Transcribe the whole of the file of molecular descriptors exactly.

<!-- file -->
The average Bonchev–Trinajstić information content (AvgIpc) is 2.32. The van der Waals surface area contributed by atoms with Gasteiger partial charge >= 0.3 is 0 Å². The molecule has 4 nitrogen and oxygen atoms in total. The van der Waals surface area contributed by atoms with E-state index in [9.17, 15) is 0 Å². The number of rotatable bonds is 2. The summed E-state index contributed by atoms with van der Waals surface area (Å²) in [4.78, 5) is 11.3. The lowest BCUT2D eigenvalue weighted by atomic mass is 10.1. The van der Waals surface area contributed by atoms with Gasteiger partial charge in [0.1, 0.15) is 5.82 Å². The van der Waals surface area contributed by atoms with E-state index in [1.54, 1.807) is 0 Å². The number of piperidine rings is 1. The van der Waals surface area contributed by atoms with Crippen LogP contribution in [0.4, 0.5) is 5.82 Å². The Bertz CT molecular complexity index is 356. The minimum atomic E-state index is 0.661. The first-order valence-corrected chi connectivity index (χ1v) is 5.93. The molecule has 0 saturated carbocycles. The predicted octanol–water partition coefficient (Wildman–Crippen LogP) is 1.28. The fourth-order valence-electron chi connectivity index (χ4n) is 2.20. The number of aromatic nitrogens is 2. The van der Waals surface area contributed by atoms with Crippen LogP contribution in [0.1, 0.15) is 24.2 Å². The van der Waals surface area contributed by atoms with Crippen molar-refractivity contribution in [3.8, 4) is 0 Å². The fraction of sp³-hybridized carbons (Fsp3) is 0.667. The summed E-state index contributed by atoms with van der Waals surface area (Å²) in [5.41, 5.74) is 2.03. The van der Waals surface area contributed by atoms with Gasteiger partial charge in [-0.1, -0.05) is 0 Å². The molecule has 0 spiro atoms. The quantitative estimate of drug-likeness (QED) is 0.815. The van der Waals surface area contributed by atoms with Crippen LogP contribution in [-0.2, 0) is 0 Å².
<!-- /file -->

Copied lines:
The average Bonchev–Trinajstić information content (AvgIpc) is 2.32. The van der Waals surface area contributed by atoms with Gasteiger partial charge >= 0.3 is 0 Å². The molecule has 4 nitrogen and oxygen atoms in total. The van der Waals surface area contributed by atoms with E-state index in [9.17, 15) is 0 Å². The number of rotatable bonds is 2. The summed E-state index contributed by atoms with van der Waals surface area (Å²) in [4.78, 5) is 11.3. The lowest BCUT2D eigenvalue weighted by atomic mass is 10.1. The van der Waals surface area contributed by atoms with Gasteiger partial charge in [0.1, 0.15) is 5.82 Å². The van der Waals surface area contributed by atoms with E-state index in [1.54, 1.807) is 0 Å². The number of piperidine rings is 1. The van der Waals surface area contributed by atoms with Crippen LogP contribution in [0.4, 0.5) is 5.82 Å². The Bertz CT molecular complexity index is 356. The minimum atomic E-state index is 0.661. The first-order valence-corrected chi connectivity index (χ1v) is 5.93. The molecule has 0 saturated carbocycles. The predicted octanol–water partition coefficient (Wildman–Crippen LogP) is 1.28. The fourth-order valence-electron chi connectivity index (χ4n) is 2.20. The number of aromatic nitrogens is 2. The van der Waals surface area contributed by atoms with Crippen LogP contribution in [0.1, 0.15) is 24.2 Å². The van der Waals surface area contributed by atoms with Crippen molar-refractivity contribution in [3.8, 4) is 0 Å². The fraction of sp³-hybridized carbons (Fsp3) is 0.667. The summed E-state index contributed by atoms with van der Waals surface area (Å²) in [5.41, 5.74) is 2.03. The van der Waals surface area contributed by atoms with Gasteiger partial charge in [-0.1, -0.05) is 0 Å². The molecule has 0 spiro atoms. The quantitative estimate of drug-likeness (QED) is 0.815. The van der Waals surface area contributed by atoms with Crippen LogP contribution in [-0.2, 0) is 0 Å².